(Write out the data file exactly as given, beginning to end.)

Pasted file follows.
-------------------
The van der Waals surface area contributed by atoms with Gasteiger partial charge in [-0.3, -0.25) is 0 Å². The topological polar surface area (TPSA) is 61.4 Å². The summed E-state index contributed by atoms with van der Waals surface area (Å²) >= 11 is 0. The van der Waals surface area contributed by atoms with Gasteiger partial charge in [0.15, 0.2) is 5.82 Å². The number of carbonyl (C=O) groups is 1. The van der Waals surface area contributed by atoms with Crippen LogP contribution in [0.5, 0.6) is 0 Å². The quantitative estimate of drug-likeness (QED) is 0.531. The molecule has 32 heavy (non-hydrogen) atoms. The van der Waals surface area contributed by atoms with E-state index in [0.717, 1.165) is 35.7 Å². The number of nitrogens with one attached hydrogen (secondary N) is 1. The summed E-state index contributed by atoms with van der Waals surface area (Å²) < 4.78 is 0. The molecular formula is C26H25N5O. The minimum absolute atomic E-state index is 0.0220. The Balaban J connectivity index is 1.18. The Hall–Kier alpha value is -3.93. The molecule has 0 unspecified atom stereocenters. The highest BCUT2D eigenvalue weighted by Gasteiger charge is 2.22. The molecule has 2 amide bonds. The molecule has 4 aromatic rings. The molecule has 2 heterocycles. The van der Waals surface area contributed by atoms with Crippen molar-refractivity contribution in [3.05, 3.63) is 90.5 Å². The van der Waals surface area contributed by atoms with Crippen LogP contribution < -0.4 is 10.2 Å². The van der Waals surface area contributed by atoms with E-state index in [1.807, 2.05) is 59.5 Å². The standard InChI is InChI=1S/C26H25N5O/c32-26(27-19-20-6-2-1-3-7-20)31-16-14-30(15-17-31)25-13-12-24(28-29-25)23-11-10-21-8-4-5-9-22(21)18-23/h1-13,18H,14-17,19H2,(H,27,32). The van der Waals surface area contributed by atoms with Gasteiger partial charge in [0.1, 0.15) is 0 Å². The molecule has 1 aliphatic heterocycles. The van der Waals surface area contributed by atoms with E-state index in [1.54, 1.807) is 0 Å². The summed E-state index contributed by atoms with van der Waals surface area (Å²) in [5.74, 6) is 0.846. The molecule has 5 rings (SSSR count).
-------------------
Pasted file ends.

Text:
The van der Waals surface area contributed by atoms with Gasteiger partial charge in [-0.3, -0.25) is 0 Å². The topological polar surface area (TPSA) is 61.4 Å². The summed E-state index contributed by atoms with van der Waals surface area (Å²) >= 11 is 0. The van der Waals surface area contributed by atoms with Gasteiger partial charge in [0.15, 0.2) is 5.82 Å². The number of carbonyl (C=O) groups is 1. The van der Waals surface area contributed by atoms with Crippen LogP contribution in [0.5, 0.6) is 0 Å². The quantitative estimate of drug-likeness (QED) is 0.531. The molecule has 32 heavy (non-hydrogen) atoms. The van der Waals surface area contributed by atoms with E-state index in [0.717, 1.165) is 35.7 Å². The number of nitrogens with one attached hydrogen (secondary N) is 1. The summed E-state index contributed by atoms with van der Waals surface area (Å²) < 4.78 is 0. The molecular formula is C26H25N5O. The minimum absolute atomic E-state index is 0.0220. The Balaban J connectivity index is 1.18. The Hall–Kier alpha value is -3.93. The molecule has 0 unspecified atom stereocenters. The highest BCUT2D eigenvalue weighted by Gasteiger charge is 2.22. The molecule has 2 amide bonds. The molecule has 4 aromatic rings. The molecule has 2 heterocycles. The van der Waals surface area contributed by atoms with Crippen molar-refractivity contribution in [3.05, 3.63) is 90.5 Å². The van der Waals surface area contributed by atoms with Crippen LogP contribution < -0.4 is 10.2 Å². The van der Waals surface area contributed by atoms with E-state index in [1.807, 2.05) is 59.5 Å². The standard InChI is InChI=1S/C26H25N5O/c32-26(27-19-20-6-2-1-3-7-20)31-16-14-30(15-17-31)25-13-12-24(28-29-25)23-11-10-21-8-4-5-9-22(21)18-23/h1-13,18H,14-17,19H2,(H,27,32). The van der Waals surface area contributed by atoms with Gasteiger partial charge in [0.1, 0.15) is 0 Å². The molecule has 1 aliphatic heterocycles. The van der Waals surface area contributed by atoms with E-state index in [1.54, 1.807) is 0 Å². The summed E-state index contributed by atoms with van der Waals surface area (Å²) in [5.74, 6) is 0.846. The molecule has 5 rings (SSSR count).